Friday, November 11, 2005

A-rabs, Thanatopsis, and Veterans Day

Yesterday I had the distinct honor of learning exactly what animals in any zoo feel like every day. As I lay in my bed here at Walter wonderful, my wife by my side, I watched as a pack of Arabs went walking by. Now, they weren't wearing their man-dresses, they dressed Western, which meant that they were dressed in business suits. Very well-made business suits at that. After they walked by my room, I went out in the hall the talked to the MP and DC cop who escorted them. I asked who they were, and the reply given instantly made my blood boil.
I was told that it was the Iraqi Deputy prime minister and his entourage.

Now, my blood didn't boil because they were simply on the floor. Thing is, they weren't here to shake hands with soldiers and thank them for their service in Iraq... or more importantly for their service to Iraq. No, this pack of goons just walked by, gawking into the rooms of soldiers who just lay on their beds, trying to heal. Some were with their families like me, others were suffering alone. But everyone that they saw had one thing in common—they’d all been injured in the war on terror. I would've understood, if they were here to meet with the soldiers, to say thank you for your efforts to free my country, to show some offering of respect. But all they did was walk down the halls and gawk.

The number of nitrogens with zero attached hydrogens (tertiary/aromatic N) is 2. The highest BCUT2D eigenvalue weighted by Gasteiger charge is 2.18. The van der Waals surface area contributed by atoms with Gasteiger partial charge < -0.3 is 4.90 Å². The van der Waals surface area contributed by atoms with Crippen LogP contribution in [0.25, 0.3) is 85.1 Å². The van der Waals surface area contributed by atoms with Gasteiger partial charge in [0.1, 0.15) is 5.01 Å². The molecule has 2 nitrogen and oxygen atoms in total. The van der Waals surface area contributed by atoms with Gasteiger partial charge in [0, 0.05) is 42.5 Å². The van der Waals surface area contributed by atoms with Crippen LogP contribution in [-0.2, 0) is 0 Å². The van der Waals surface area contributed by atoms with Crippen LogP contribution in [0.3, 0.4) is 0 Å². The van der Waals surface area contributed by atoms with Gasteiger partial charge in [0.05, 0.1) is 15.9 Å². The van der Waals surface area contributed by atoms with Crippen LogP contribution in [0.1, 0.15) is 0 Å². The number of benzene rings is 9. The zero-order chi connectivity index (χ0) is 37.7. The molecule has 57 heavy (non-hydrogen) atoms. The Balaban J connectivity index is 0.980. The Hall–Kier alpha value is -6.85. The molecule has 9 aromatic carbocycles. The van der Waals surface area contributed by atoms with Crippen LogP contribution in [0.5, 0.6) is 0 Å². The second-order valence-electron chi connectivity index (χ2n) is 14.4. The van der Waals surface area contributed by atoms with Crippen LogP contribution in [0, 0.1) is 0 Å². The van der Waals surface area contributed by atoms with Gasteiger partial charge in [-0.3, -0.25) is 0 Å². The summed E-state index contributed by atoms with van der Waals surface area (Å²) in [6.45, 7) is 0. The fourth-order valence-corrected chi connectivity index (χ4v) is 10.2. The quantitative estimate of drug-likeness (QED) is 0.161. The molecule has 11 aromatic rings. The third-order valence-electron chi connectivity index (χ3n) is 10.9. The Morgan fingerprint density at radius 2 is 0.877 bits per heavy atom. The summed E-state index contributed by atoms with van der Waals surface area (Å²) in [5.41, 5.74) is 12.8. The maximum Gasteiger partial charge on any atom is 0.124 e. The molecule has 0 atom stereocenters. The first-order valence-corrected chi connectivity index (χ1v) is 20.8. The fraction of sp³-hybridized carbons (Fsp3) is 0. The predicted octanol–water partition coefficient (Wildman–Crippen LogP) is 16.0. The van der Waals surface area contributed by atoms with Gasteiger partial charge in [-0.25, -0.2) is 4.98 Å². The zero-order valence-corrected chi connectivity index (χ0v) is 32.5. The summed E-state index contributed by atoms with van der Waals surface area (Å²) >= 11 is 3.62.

This time Iraq didn't take anything tangible from me, it didn't take my command, it didn't take my blood or my bones. This time Iraq took one thing that I have always had... this time it took my dignity. I know that these men were foreign dignitaries. I argue that their presence here is an insult to every soldier. This place... this place of honor, is ours and ours alone. It's not here for them to see. Neither is Arlington Cemetery. If the State Department is out of places to send them, send them to fucking Disneyland. Or, better yet, send them back home.

This place, this sacred place, is the place where we put our wounded... our injured soldiers. Here is a place that should be visited by Americans to pay homage, a place to be visited by representatives from our government to pay respects, a place where our leaders come to motivate soldiers and give them the rarest of opportunities... to talk to a general or cabinet member, or even the president one-on-one.
If our dead are placed upon the altar of freedom, then this place surely lies at the foot of that altar. This place, just like Bethesda, Brooke Army Medical Center, and every other military hospital, these places are all hallowed ground.

Luckily, I had an Army chaplain with me when I found out who they were. This chaplain was no REMF. His time in Iraq, he spent almost every day outside the wire. Pretty brave, considering that he couldn't carry a weapon on those missions, and if he were captured by the enemy he would most certainly be put in front of a black shroud and had his head lopped off. He defended their presence here. Both of us had seen Iraqi medical centers, and he explained that maybe they were here to see how a hospital should be... what it should look like... what sanitary conditions are. Maybe their tour guide intended to show them the number of brave Americans who were badly wounded fighting for them, for their new government, and how injuries that would've been terminal in Iraq were treatable in America. I listened to what he said through tears of anger and rage. His time to leave came along, I was glad to see in him depart. I'll not be confiding in him--ever. He may have spent a year in Iraq or even two, but he doesn't get it and never will.